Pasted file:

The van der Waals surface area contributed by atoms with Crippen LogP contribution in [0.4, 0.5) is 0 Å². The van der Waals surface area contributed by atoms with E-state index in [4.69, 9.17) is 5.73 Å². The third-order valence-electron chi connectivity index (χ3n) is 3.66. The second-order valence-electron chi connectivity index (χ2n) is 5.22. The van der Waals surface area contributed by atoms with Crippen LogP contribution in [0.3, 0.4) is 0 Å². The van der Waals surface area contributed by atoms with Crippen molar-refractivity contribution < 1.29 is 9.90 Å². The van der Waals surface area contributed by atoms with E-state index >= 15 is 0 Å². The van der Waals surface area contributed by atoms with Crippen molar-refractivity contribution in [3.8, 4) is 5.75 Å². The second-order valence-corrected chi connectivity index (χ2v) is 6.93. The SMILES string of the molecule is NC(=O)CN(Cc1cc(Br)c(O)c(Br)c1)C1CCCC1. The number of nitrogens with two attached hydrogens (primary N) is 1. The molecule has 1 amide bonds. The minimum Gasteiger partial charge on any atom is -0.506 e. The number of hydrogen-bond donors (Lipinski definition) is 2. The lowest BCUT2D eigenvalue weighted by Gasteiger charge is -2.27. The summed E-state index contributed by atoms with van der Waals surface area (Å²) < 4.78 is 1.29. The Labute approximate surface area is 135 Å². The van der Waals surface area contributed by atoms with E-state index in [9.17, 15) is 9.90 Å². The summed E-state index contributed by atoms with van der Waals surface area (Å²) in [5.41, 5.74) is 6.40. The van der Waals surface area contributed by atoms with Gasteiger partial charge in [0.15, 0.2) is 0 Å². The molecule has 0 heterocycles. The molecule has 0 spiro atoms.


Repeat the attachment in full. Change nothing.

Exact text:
The van der Waals surface area contributed by atoms with Crippen LogP contribution in [0.4, 0.5) is 0 Å². The van der Waals surface area contributed by atoms with E-state index in [4.69, 9.17) is 5.73 Å². The third-order valence-electron chi connectivity index (χ3n) is 3.66. The second-order valence-electron chi connectivity index (χ2n) is 5.22. The van der Waals surface area contributed by atoms with Crippen LogP contribution in [0.3, 0.4) is 0 Å². The van der Waals surface area contributed by atoms with Crippen molar-refractivity contribution < 1.29 is 9.90 Å². The van der Waals surface area contributed by atoms with E-state index >= 15 is 0 Å². The van der Waals surface area contributed by atoms with Crippen molar-refractivity contribution in [3.8, 4) is 5.75 Å². The second-order valence-corrected chi connectivity index (χ2v) is 6.93. The SMILES string of the molecule is NC(=O)CN(Cc1cc(Br)c(O)c(Br)c1)C1CCCC1. The number of nitrogens with two attached hydrogens (primary N) is 1. The molecule has 1 amide bonds. The minimum Gasteiger partial charge on any atom is -0.506 e. The number of hydrogen-bond donors (Lipinski definition) is 2. The lowest BCUT2D eigenvalue weighted by Gasteiger charge is -2.27. The summed E-state index contributed by atoms with van der Waals surface area (Å²) < 4.78 is 1.29. The Labute approximate surface area is 135 Å². The van der Waals surface area contributed by atoms with E-state index in [9.17, 15) is 9.90 Å². The summed E-state index contributed by atoms with van der Waals surface area (Å²) in [5.41, 5.74) is 6.40. The van der Waals surface area contributed by atoms with Gasteiger partial charge in [0.15, 0.2) is 0 Å². The molecule has 0 heterocycles. The molecule has 0 spiro atoms.